Assassin Picture of the Week
On the left Tom Holoien, OSU Astronomy graduate student and DOE Computational Science Graduate Fellow, describes his paper Six Months of Multi-Wavelength Follow-up of the Tidal Disruption Candidate ASASSN-14li and Implied TDE Rates from ASAS-SN". ASASSN-14li was found by us only 90 Mpc away, the closest TDE ever discovered in optical light. It is worth noting that ASAS-SN found roughly 1 TDE for every 70 Type Ia supernovae in 2014, a rate that is much higher than that of other surveys. Watch the video and read the paper for more details.
Ben Shappee, one of the ASAS-SN "builders" and now a Hubble, Carnegie-Princeton Fellow, summarizes results for his paper "The Young and Bright Type Ia Supernova ASASSN-14lp: Discovery, Early-Time Observations, First-Light Time, Distance to NGC 4666, and Progenitor Constraints." This paper uses prediscovery photometry (with a detection less than a day after first light) and extensive ultraviolet through near-infrared followup observations to rule out a red giant secondary in the progenitor system of ASASSN-14lp. This is another exciting discovery from "Assassin", see the paper for more details.
Both ASASSN-14li and ASASSN-14lp were discovered in late 2014, but as you can see from our papers, we have observed them extensively for several months afterward, and in fact we are still observing ASASSN-14li, so most likely we will write another paper about that fascinating event. As always, stay tuned!
Finally, we had yet another very exciting discovery last week, but we can't write about it :)
Back to ASAS-SN page.
See previous APOWs:
ASAS-SN ``Unpaid Professional Collaborators'': Joe Brimacombe
Where Do Type Ia Supernova Dwell?
Bright Supernova Discoveries Statistics (Again)
ASASSN-14lp: the Brightest Supernova Currently on the Sky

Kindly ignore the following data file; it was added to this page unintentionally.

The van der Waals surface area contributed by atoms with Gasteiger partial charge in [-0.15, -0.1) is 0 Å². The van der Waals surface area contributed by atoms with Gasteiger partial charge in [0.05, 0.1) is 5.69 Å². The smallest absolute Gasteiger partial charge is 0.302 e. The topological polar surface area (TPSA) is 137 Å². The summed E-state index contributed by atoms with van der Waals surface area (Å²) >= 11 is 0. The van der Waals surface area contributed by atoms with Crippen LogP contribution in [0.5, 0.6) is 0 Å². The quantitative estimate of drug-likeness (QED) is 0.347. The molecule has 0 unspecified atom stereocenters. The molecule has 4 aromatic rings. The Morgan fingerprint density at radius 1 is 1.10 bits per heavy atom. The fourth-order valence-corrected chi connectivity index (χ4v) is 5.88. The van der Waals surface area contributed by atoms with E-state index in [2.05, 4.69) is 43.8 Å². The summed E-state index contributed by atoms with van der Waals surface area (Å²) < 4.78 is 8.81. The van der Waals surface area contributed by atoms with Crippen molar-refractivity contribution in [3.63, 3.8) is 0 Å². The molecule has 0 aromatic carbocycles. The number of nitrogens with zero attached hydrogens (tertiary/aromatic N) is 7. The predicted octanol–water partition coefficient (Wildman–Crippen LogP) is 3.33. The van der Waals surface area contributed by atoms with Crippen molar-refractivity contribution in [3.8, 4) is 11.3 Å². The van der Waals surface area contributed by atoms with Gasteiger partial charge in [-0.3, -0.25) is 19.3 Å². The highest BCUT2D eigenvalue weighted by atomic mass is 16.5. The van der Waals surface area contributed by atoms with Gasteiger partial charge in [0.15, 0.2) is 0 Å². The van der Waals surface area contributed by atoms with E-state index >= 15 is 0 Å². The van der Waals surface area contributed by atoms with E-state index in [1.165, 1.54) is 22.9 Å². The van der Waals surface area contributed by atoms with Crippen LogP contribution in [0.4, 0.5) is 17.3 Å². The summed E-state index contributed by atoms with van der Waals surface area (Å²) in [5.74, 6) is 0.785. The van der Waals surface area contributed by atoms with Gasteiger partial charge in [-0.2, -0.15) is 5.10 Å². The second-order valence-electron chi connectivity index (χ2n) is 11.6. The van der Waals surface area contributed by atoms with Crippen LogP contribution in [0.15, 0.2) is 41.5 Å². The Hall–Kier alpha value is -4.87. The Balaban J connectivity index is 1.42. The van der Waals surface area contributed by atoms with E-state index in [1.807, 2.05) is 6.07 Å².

ASASSN-14li: Possible Tidal Disruption Event in Progress
ASASSN-13co: Type-Defying Luminous Type II Supernova
Bright Supernova Discoveries Statistics
Bright Supernovae: ASAS-SN Contribution
Our Big Boom: ASASSN-14cl
First Light on the Small Magellanic Cloud from Chile
Congratulations to Tom and Jacob!
ASASSN-13dn: Spectra from a New Instrument
ASASSN-14ae, A Very Luminous Transient
Our Latest Paper, in Video Form
Host Galaxies of ASAS-SN Supernovae
Back in Real-Time Discovery Business!
We Have a Logo!
Active (Some Less, Some More) Galactic Nuclei with ASAS-SN
Brutus is EXPANDING!
Ultraviolet and Optical Follow-Up of ASASSN-13dl, Our Latest
Dramatic AGN Outburst in NGC 2617
M81 and Friends
Two ASAS-SN Views of Orion Nebula
AAVSO Observations of Cataclysmic Variable ASASSN-13ck
Two ASAS-SN Supernovae in One Day!
It is Good to be Lucky!
Extreme M-dwarf Flare Observed by ASAS-SN;
Multiband photometric follow-up of ASASSN-13aw (SN 2013dr);
"Assassin" Unit 1: Brutus;
How ASAS-SN Discovers Supernovae: Case of Supernova ASASSN-13bb;
NGC 2617: Dramatic Seyfert Type Change;
ASASSN-13/SN 2013da: Our First Supernova Three Weeks Later;
M31 and Companions;
This homepage is maintained by Tom Holoien and Kris Stanek. Updated Thu Jul 16 13:53:43 EDT 2015